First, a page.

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"Short Nights of the Shadow Catcher: The Epic Life and Immortal Photographs of Edward Curtis" by Timothy Egan

Vita's picture

This is the biography of Edward Curtis, a talented photographer.  His obsession was to photograph and document the American Indian before destruction of their ways. Egan writes is a riveting story of how Curtis spent ten years, sacrificed his marriage and family, finances and health to produce a twenty volume work The North American Indian. The photographs at the end of each chapter are a good accompaniment to the text.

The Yellow Eyes of Crocodiles

Jen's picture

If you're looking for something to brighten your dreary winter day, pick up Pancol's first English-translated novel. The plot revolves around two sisters - Iris, a glamorous, rich attorney's wife and her plain Jane, bookish sister Jo. The story begins when Jo's husband empties their joint savings account and leaves her for his manicurist, who he runs off to farm crocodiles with in Kenya. Jo is left to pick up the pieces of her life and raise her two daughters, Zoe and Hortense, on the meager salary she makes as a 12th century scholar. Iris and Jo hatch the perfect scheme - Jo will write a medieval historical novel that Iris will take the credit for, thus giving Jo the money she needs and Iris the fame she craves. As in life, things don't go quite as planned and hilarity ensues. It's chick lit done up en Francais; humorous, quite charming and perfect to curl up on the couch with and escape to bright, sunny Paris, if only for a few hundred pages.  

The Girls of Atomic City by Denise Kiernan

Norma's picture

What were the girls of Atomic City working on?  Thousands of young women seeking jobs poured into the newly built industrial complex in Oak Ridge, Tennessee.  They were sworn to secrecy about their new lives at Oak Ridge.  All they knew was they were working with a product called tubealloy that was part of the “Project” to build the “Gadget”. It was all classified but everyone was happy because they had work and were being well paid.

Then on August 6, 1945, the Oak Ridge workers learned what their efforts had wrought: the explosion of the “Gadget”—the first atomic bomb.  Detonated over Japan to end World War II, the “Gadget” announced to the world that the Atomic Age had arrived.  Fans of World War II will enjoy this book about the young women who helped the war effort by working to develop the first atomic bomb.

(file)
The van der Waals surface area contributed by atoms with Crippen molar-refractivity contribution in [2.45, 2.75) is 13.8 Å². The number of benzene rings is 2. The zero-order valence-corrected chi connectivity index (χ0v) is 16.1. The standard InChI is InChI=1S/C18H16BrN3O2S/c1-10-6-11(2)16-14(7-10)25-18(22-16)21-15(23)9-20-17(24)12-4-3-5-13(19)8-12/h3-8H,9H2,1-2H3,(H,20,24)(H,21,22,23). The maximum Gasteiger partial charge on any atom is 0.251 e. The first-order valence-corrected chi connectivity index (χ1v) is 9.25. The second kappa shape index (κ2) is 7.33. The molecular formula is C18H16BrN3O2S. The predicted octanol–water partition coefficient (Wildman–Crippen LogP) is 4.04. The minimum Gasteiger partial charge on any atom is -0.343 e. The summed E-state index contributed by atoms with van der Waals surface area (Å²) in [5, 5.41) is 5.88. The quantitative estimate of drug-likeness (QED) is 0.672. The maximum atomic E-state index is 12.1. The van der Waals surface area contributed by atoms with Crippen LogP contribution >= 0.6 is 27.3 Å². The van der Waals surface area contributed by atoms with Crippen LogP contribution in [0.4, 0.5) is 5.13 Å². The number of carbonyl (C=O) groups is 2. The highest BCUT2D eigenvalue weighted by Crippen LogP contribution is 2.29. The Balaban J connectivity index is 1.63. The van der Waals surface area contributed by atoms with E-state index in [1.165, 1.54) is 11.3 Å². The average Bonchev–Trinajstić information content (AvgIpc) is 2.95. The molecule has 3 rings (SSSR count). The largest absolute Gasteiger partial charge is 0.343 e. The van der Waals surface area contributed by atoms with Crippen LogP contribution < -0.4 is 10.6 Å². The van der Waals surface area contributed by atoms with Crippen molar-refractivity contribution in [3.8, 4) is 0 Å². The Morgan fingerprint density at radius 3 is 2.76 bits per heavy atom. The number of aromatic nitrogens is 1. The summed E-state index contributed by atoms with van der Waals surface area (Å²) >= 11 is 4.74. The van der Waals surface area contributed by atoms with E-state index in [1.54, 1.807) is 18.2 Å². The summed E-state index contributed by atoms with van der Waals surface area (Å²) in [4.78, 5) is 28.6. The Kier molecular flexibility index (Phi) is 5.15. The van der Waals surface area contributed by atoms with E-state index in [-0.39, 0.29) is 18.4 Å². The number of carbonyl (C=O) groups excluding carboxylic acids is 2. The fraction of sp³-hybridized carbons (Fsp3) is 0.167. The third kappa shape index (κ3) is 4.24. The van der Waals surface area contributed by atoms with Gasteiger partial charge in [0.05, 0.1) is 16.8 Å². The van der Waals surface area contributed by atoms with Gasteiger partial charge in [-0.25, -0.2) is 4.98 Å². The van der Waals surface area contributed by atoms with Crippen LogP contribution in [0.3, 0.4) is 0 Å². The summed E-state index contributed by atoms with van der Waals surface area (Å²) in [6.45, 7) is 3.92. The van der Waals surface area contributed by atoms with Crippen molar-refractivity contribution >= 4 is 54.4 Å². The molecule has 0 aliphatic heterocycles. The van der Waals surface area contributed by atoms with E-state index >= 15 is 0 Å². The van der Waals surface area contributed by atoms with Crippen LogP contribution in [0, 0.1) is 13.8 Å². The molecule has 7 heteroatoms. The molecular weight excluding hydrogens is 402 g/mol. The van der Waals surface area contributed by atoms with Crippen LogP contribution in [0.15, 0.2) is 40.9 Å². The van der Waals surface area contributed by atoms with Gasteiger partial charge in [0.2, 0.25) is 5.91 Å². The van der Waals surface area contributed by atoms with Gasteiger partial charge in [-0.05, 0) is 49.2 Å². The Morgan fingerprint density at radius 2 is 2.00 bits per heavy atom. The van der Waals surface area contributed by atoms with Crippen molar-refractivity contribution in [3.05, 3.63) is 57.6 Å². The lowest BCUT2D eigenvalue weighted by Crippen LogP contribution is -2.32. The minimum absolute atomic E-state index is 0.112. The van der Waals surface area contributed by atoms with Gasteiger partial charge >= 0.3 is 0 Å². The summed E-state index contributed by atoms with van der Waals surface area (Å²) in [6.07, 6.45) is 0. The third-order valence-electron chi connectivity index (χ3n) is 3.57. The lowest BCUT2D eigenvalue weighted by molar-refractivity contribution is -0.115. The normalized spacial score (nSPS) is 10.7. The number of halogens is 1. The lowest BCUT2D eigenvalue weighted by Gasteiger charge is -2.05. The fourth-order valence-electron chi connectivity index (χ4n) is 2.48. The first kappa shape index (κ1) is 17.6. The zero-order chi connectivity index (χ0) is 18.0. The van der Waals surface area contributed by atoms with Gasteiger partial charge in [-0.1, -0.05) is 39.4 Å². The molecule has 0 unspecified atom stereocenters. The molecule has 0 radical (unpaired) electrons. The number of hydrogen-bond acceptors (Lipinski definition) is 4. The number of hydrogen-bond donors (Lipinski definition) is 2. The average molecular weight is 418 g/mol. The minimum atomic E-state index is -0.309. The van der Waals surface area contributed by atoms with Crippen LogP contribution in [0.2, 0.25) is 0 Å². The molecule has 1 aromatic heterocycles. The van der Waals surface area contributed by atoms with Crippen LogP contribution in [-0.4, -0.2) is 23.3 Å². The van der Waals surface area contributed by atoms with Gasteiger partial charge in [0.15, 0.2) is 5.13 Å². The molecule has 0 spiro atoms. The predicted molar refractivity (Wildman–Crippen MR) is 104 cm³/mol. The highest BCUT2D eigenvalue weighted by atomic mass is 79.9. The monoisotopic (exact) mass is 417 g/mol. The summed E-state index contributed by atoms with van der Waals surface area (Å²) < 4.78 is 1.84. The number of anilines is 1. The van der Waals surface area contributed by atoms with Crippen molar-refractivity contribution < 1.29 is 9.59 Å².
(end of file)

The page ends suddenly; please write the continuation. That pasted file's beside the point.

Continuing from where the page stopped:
American Craftsmen, Tom Doyle

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American Craftsmen is what would happen if Harry Potter grew up and joined Seal Team Six. Magic workers have operated in America since its founding, sworn to protect and defend the United States as part of secret military units. Army Captain Dale Morton is one of these elite soldier-magicians—until a Persian sorcerer curses him to madness. Now, convinced that an evil from his family’s past has corrupted the highest echelons of military magic, he must hunt down the traitors that placed him in harm’s way—while protecting the innocent woman he loves and avoiding a fellow Craftsman with a family axe to grind. Fast-paced and engrossing, American Craftsmen will appeal to readers of military thrillers and urban fantasy alike.

Picture Book Selection: A House in the Woods

When two pigs have their house destroyed on accident by their much larger friends, a moose and a bear, they decide to make a house that will fit all four of them comfortably.  They hire the best builders in the woods, the beavers, to build their new home.  This is a sweet story of friends and finding happiness in the woods.  This is for picture book lovers of all ages, but especially those in Preschool to Second grade.

Sci-Fi Pick: Obsidian Mirror

Jake's father disappears while working on mysterious experiments for the reclusive Oberon Venn.  His father was experimenting with a black mirror that is a portal to both the past and the future.  Jake is determined to use the mirror to find out the truth.  Many others also seek the mirror, but only one can succeed.  

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